In My Country Movie Review
A fictional narrative created to encompass several storiesthat personify the nation-altering emotional crux of South Africa's Truthand Reconciliation hearings, "In My Country" accomplishes itsgoal -- but does so largely through obvious plot devices.
JulietteBinoche and Samuel L. Jackson give strong, movingperformances as two journalists -- one Afrikaner, one African-American-- covering the gut-wrenching testimony as the oppressed came face-to-facewith their oppressors during these historical early-1990s committees, heldall over the upended nation as it transitioned from apartheid to democracy.But it's too obvious that their characters are designed to represent (orat least be acquainted with) particular points of view that must come toa symbolic accord for the country's race issues to be resolved.
She comes from an enlightened perspective about equality,but her rich, white family is nervous about living in the new South Africa-- and of course they have skeletons in their closets that soon come tolight. He has a huge chip on his shoulder about race relations, havinggrown up seeing America's Civil Rights movement pave the way for more equalitybefore the country developed a collective sense of denial about the lingeringdiscrimination still ingrained in its culture.
Whenever an opportunity is contrived to give them idletime together (a flat tire strands them in a remote area, they get drunkafter a tough day listening to shocking accounts of atrocities), the pairdebates the issues of justice and hope that "In My Country" isdesigned to address. And because this is a movie, they soon fall into ametaphorical romance.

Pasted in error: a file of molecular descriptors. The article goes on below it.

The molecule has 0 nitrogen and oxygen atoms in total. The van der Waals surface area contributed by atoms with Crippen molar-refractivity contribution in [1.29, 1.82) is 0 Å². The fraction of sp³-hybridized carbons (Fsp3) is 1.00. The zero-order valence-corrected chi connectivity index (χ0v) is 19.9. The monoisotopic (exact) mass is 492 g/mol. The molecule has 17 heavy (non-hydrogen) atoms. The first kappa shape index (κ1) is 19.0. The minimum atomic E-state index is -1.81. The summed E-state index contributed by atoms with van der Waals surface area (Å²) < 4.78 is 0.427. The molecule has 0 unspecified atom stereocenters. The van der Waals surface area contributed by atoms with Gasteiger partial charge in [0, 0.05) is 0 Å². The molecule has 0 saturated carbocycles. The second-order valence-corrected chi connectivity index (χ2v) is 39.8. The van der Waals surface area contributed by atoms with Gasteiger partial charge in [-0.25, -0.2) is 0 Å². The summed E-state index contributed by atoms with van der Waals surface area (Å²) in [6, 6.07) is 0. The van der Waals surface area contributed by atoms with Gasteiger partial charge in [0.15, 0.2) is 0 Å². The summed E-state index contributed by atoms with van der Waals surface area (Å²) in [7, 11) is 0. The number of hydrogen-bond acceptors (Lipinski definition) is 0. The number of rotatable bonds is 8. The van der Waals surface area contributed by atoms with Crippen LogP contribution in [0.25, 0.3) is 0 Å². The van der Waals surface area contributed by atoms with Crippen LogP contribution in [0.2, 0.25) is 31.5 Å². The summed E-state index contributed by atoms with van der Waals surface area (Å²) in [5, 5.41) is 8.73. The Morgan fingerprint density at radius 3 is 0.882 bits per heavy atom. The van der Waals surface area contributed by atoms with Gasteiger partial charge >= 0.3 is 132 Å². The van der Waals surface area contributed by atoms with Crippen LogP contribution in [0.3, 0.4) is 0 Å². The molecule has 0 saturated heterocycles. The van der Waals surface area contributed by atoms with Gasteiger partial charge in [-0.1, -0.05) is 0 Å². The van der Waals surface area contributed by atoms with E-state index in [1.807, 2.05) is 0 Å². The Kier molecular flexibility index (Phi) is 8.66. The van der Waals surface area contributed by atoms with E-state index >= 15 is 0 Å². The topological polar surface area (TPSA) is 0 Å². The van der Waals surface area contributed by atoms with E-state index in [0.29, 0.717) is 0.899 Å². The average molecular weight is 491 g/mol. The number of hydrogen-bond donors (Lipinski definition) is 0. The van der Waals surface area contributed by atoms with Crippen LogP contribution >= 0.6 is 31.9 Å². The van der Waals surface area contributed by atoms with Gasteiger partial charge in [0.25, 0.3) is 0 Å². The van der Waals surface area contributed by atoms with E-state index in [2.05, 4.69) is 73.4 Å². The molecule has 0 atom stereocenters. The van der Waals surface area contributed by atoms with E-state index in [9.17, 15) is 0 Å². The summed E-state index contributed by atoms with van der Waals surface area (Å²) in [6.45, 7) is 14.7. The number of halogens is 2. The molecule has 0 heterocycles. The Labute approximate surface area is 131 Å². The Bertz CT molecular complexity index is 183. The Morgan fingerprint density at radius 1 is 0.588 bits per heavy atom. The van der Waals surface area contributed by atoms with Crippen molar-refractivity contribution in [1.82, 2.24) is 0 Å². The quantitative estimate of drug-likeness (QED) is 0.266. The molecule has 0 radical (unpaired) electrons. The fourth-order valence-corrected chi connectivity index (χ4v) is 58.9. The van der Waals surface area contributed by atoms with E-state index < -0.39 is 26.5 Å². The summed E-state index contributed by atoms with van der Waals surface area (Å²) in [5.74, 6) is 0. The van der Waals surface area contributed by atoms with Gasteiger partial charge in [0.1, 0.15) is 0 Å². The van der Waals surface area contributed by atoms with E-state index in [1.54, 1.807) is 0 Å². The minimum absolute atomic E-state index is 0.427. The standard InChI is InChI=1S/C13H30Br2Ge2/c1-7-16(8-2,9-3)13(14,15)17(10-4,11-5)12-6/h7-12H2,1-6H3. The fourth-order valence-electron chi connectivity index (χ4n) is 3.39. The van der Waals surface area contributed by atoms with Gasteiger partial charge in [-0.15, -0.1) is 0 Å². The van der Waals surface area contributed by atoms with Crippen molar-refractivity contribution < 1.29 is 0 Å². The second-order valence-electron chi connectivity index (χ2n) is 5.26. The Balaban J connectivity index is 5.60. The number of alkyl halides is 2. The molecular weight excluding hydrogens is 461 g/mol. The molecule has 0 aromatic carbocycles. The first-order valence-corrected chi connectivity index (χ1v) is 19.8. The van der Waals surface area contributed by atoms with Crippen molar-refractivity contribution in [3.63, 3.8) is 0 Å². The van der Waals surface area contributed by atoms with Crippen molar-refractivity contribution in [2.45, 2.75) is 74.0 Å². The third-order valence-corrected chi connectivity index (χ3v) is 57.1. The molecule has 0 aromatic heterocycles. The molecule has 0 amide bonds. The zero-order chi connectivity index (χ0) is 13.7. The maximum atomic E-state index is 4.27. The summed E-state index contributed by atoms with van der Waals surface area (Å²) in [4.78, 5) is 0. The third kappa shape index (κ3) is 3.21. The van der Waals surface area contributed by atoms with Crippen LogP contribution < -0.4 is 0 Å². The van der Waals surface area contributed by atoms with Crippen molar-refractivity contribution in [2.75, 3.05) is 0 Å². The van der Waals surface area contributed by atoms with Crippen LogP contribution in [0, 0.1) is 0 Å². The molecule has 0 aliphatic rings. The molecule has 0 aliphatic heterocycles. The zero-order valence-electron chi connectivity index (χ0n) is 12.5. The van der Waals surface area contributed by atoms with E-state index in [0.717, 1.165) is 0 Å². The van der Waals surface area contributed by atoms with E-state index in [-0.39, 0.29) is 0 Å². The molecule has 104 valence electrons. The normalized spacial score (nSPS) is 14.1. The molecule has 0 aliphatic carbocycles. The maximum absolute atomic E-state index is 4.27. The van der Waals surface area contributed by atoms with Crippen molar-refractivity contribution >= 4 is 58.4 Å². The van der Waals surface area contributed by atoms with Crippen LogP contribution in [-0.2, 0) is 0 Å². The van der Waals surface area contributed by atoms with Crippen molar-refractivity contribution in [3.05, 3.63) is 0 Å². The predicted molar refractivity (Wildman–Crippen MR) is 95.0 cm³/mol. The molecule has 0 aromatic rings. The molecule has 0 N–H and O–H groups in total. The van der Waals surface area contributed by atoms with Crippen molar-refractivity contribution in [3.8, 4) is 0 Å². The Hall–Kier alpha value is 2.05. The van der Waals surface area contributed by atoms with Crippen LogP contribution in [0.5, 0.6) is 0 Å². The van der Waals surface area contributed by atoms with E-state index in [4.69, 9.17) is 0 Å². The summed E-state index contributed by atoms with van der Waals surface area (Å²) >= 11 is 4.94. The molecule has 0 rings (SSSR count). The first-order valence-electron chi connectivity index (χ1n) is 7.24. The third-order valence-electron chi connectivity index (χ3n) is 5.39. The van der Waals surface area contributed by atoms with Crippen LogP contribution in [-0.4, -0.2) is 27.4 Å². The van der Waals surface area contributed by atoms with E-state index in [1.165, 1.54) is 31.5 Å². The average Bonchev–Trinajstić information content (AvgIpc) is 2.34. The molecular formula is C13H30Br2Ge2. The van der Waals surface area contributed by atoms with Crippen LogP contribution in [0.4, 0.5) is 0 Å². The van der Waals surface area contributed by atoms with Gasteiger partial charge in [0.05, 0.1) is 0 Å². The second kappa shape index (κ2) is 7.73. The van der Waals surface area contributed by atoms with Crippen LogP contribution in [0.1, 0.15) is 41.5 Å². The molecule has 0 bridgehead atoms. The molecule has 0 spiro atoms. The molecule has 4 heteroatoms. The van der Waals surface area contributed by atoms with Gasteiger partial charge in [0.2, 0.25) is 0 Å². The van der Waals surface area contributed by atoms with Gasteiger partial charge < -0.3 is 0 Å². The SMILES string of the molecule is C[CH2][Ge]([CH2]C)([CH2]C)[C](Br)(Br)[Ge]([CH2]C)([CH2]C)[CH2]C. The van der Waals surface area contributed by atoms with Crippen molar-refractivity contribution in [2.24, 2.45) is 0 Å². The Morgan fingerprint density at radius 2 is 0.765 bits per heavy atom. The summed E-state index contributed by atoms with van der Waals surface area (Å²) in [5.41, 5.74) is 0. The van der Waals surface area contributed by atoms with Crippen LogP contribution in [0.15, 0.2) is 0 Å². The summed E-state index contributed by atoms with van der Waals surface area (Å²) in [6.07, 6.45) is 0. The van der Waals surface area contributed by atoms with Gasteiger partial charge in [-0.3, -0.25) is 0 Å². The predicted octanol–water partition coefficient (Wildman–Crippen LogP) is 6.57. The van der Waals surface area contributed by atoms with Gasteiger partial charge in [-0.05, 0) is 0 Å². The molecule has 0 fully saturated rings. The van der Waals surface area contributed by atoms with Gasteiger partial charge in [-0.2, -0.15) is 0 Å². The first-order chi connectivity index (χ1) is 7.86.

Director John Boorman ("TheTailor of Panama," "The General")has his heart in the right place, but these moments, and many others, ringloudly of machination. At times Jackson's character seems to exist specificallyas a conduit, asking simplistic questions that allow locals to expresslarger truths and pronounce the film's central themes. This becomes evenmore apparent in scenes dispersed throughout the film of Jackson interviewinga particularly heinous racist (Brendan Gleeson) who is scheduled to arrogantlydefend his actions in the movie's finale.
"In My Country" does cut to the bone with itsdepictions of some terrible events described in the hearings that are centralto the plot, and Boorman's storytelling is effective, from Binoche's painednarration to the beautiful photography that seems to always be capturingsymbolic sunsets and sunrises over breathtaking vistas. But while the filmsucceeds in its emotional veracity, there is an underlying oversimplificationbetraying the fact that the truth and reconciliation of South Africa'spast is not something easily summed up in 104 minutes.